Due to my difficult background, when I became a parent, I needed to make intentional effort to raise our sons differently. I became a believer in my 20s, and my husband and I now have four adult sons whom we adore. By the grace of God, we had the privilege of raising a stable family—certainly not perfect, but stable. While my efforts at teaching and modeling healthy relationships to them involved much stumbling in my early years due to my background, we did raise them differently than my family of origin. Today, our sons quickly find the words to say to apologize when needed. I like to think I do the same.


Seeing their devotion, love and respect toward each other brings great joy. I couldn’t fathom being estranged from them and would plead, camp out on their lawn and beg them to forgive me or reconcile if we ever had a split. Here are a few things learned along the way, and some modeled in Andrew’s song:

  • Admit when you’re wrong. Say you’re sorry. Be humble. State the actions that caused the wounds.

  • Ask yourself if the situation is worth the loss of a relationship. In the case of abuse, neglect, addiction and other cases, the broken relationship may be the safest and healthiest recourse—and even the most loving. “As far as it depends on you.”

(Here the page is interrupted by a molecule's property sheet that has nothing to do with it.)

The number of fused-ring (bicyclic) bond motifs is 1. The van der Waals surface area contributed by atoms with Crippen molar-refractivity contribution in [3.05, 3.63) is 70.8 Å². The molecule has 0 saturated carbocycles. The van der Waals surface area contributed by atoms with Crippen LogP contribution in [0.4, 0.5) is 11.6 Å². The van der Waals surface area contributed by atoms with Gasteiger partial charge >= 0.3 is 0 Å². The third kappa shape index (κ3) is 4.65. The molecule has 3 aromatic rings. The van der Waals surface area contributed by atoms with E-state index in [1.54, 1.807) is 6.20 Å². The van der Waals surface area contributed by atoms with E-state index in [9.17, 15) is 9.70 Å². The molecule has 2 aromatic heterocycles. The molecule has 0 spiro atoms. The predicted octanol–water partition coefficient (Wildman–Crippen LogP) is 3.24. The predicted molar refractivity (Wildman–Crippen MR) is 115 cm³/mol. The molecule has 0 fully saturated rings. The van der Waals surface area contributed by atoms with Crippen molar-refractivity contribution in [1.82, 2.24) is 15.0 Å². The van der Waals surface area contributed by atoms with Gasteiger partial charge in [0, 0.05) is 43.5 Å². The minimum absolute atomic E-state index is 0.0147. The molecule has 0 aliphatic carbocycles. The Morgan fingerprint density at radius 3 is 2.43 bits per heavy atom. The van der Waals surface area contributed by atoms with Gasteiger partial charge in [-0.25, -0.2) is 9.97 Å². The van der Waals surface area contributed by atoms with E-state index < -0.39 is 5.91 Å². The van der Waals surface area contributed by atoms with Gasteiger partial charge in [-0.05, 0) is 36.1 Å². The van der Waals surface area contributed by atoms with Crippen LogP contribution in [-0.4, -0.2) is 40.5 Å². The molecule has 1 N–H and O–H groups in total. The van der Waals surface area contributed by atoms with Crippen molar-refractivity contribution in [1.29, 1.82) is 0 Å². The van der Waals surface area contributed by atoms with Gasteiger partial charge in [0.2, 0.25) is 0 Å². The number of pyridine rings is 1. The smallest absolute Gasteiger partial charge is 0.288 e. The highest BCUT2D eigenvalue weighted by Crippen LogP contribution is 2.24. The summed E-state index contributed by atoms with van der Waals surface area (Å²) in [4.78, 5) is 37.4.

• Talk directly to people rather than about them.

  • Pray, pray, pray and lean into people with great love and patience, wherever possible.

If all of this feels overwhelming, maybe start with just holding the desire for a restored relationship and lifting that desire to God. Returning to Andrew Peterson’s song, he beautifully captures this image of a reconciled friendship.


So this is my communion hymn

I want to sit beside you at the feast, my friend

Again, again and again

And again


Maybe it’s enough to begin by letting someone know you want to sit with them at the feast. Maybe healing begins there, slowly and nurtured with time.


This topic requires much more than a brief article. For more in-depth resources from people with training to help navigate readers through treacherous waters of broken relationships, check out these books:


Forgive and Forget: Healing the Hurts We Don’t Deserve by Lewis B. Smedes

The Peace Maker by Ken Sande

Forgiving What You Can’t Forget by Lysa TerKeurst

The 5 Apology Languages: The Secret to Healthy Relationships by Gary Chapman and Jennifer Thomas

Boundaries by Dr. Henry Cloud and Dr. John Townsend

Forgiving Our Fathers and Mothers by Leslie Leyland Fields


Linda MacKillop often addresses themes of broken relationships in her writing. Her debut novel, The Forgotten Life of Eva Gordon (Kregel, May 2022), highlights an older woman facing memory loss while trying to salvage the remnants of her shattered family. Read more at lindamackillop.com or @lindamackillopwriter.